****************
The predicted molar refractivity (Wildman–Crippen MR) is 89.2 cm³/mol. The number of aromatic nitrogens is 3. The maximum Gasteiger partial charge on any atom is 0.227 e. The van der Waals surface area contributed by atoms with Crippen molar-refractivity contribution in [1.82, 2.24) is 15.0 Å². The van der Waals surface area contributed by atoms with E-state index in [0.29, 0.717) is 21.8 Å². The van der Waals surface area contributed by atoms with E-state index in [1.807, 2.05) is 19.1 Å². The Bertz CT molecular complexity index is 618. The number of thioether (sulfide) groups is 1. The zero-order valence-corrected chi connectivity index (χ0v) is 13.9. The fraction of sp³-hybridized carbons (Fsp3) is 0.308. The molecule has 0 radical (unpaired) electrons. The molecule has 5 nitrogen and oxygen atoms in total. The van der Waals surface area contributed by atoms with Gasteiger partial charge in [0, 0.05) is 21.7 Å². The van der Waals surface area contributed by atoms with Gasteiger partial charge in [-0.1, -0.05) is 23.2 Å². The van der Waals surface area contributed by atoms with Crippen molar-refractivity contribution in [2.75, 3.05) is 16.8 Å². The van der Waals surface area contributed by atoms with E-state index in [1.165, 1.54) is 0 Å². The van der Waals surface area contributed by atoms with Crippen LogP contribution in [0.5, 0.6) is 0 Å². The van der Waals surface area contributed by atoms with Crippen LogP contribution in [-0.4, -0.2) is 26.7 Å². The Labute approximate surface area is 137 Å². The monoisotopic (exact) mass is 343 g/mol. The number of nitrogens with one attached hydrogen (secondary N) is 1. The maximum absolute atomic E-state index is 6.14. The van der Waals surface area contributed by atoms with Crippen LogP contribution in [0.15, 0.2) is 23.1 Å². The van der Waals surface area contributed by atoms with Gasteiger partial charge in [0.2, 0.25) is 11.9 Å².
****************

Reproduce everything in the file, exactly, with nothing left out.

The predicted molar refractivity (Wildman–Crippen MR) is 89.2 cm³/mol. The number of aromatic nitrogens is 3. The maximum Gasteiger partial charge on any atom is 0.227 e. The van der Waals surface area contributed by atoms with Crippen molar-refractivity contribution in [1.82, 2.24) is 15.0 Å². The van der Waals surface area contributed by atoms with E-state index in [0.29, 0.717) is 21.8 Å². The van der Waals surface area contributed by atoms with E-state index in [1.807, 2.05) is 19.1 Å². The Bertz CT molecular complexity index is 618. The number of thioether (sulfide) groups is 1. The zero-order valence-corrected chi connectivity index (χ0v) is 13.9. The fraction of sp³-hybridized carbons (Fsp3) is 0.308. The molecule has 0 radical (unpaired) electrons. The molecule has 5 nitrogen and oxygen atoms in total. The van der Waals surface area contributed by atoms with Gasteiger partial charge in [0, 0.05) is 21.7 Å². The van der Waals surface area contributed by atoms with Gasteiger partial charge in [-0.1, -0.05) is 23.2 Å². The van der Waals surface area contributed by atoms with Crippen molar-refractivity contribution in [2.75, 3.05) is 16.8 Å². The van der Waals surface area contributed by atoms with E-state index in [1.165, 1.54) is 0 Å². The van der Waals surface area contributed by atoms with Crippen LogP contribution in [0.5, 0.6) is 0 Å². The van der Waals surface area contributed by atoms with Crippen LogP contribution in [-0.4, -0.2) is 26.7 Å². The Labute approximate surface area is 137 Å². The monoisotopic (exact) mass is 343 g/mol. The number of nitrogens with one attached hydrogen (secondary N) is 1. The maximum absolute atomic E-state index is 6.14. The van der Waals surface area contributed by atoms with Crippen LogP contribution in [0.15, 0.2) is 23.1 Å². The van der Waals surface area contributed by atoms with Gasteiger partial charge in [0.2, 0.25) is 11.9 Å².